The third principle is rather an adamant claim: “Recognition of Karen State must be complete.” For those of us who have lived through and under the successive Burmese administrations – the AFPFL (U Nu government), the BSPP (Ne Win regime), the SLORC (Sen. Gen. Saw Maung regime), and now the SPDC led by Than Shwe including the quasi-military administration of Thein Sein– know well that Karen State or Kawthoolei has always been nothing but an empty name. The “Karen State” envisioned by Saw Ba U Gyi was and is rather an independent polity, which could otherwise be bound only by the Union’s Constitution, consented by the Karen people. Most certainly Saw Ba U Gyi anticipated a “Karen State” governed by the will of the Karen people. Saw Ba U Gyi left the people with a simple yet particular term so that the Karen Revolution would not find itself trapped as the struggle for freedom continues well into the twenty first century where the notion of “state” has been tested by the rapid changes in the world. This explicitly means that he recognized the federal type of administration has the Tatmadaw acquiesce to the Federal system. In that case more than two thirds of the Irrawaddy division are populated by the Karen not to mention the Tennasserim division? Has the government agreed to recognize this area as Karen state. What is the answer of Muto Say Po?

    The fourth principle declares: “We shall decide our own political destiny.” This is the essence of federalism. Every people of distinct culture, tradition, history, and language aspires to define and decide what their political destiny will be. And, they demonstrate that inherent aspiration clearly in various ways and they pursue it almost at any cost, whereas we ethnic nationalities have fought for more than half a century against the Myanmarnization led by the Tatmadaw. Equally, that was a simple desire Saw Ba U Gyi had for his people. Of course, as for a man who led the fight for freedom and rights, his further elaboration on Karen’s “political destiny” could have been consciously meant for the Karen to decide collectively as a people. If the KNU have not done so yet, perhaps this is the time to do it. It is time for the KNU to come together as a people to collectively decide upon what their political destiny is and not only a handful of elité turned traitors pretending to be speaking for the entire Karen people. However, since there is no end to a struggle for human dignity, which the Karen struggle is about to decide collectively what their political destiny in the coming KNU Central Committee meeting I am quite positive that it will commit a grave mistake to forsake the other ethnic nationalities who are suffering like the Karen, if not worse.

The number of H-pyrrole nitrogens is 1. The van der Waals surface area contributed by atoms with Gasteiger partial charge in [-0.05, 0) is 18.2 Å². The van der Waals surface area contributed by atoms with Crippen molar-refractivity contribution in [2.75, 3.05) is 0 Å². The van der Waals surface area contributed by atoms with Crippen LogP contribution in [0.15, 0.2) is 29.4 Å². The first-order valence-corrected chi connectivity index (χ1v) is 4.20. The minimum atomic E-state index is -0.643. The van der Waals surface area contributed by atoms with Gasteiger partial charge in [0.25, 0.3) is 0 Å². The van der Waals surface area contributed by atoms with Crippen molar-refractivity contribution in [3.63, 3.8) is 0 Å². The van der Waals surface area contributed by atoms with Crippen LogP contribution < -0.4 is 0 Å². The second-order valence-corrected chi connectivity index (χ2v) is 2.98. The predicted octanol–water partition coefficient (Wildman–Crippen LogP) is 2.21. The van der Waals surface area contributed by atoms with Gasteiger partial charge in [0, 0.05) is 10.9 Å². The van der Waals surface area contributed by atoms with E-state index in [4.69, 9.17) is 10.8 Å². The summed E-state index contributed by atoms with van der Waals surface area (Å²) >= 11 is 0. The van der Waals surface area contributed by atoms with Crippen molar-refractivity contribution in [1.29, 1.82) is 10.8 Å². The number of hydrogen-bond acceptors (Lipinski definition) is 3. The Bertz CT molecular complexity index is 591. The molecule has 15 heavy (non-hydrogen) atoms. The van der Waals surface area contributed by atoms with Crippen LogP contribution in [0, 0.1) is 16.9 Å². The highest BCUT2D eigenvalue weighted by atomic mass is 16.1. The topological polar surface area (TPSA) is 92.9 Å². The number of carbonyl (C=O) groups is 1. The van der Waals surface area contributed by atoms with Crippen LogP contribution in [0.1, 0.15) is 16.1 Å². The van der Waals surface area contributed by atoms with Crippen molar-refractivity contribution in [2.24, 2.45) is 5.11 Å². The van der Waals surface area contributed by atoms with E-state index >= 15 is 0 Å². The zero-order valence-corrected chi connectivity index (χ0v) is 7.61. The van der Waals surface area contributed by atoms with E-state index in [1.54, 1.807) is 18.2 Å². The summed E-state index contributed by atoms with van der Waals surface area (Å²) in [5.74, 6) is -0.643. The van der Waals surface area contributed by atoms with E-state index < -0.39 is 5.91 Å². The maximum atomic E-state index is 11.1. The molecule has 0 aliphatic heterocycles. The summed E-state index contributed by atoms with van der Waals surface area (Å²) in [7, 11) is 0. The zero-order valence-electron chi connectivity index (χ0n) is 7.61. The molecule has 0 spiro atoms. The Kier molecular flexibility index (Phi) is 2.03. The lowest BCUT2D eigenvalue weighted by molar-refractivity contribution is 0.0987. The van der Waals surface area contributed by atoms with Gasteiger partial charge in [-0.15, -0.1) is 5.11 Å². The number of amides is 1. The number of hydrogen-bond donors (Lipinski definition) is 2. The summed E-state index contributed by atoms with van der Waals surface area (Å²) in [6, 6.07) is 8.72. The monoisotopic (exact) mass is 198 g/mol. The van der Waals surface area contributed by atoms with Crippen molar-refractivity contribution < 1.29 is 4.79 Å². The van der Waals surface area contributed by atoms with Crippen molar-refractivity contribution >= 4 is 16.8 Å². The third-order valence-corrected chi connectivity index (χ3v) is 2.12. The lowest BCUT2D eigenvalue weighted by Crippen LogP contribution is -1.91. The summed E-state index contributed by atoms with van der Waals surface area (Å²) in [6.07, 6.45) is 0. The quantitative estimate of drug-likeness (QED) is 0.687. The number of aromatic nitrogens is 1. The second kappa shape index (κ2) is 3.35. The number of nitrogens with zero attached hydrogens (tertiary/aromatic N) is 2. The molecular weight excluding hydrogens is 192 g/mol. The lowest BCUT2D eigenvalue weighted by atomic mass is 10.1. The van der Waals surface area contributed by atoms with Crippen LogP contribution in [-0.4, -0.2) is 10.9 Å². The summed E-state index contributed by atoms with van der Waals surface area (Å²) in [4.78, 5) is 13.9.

Raison d’être giving by KNU

    Following the decision to temporarily suspend its membership in the UNFC on August 31st, the KNU launched a campaign to clarify its position. Addressing an audience of several hundred at an event in Rangoon organized by the KUPC, where KNU chairman Saw Mutu Sae Poe explained their commitment to ethnic unity and to finding a peaceful political solution. But his words are hollow, how can there be an ethnic unity when he himself initiated for the KNU to quit? The key issue for the KNU with regard to the UNFC which resonated with the audience was the need for the Karen people to decide their own destiny. That is true but it is not only for the Karen but also every Non-Myanmar ethnic nationalities, every ethnic rebelled because they hate the Myanrmarnization policy spearheaded by the Tatmadaw and are fighting for self-determination within the Union of Burma, they believe that the ethnics “are masters of their own fate and makers of their own destination” which is the crux of federalism within the country and not a major race lording over the smaller and weaker race. So there is practically no raison d’être for the KNU to quit the UNFC.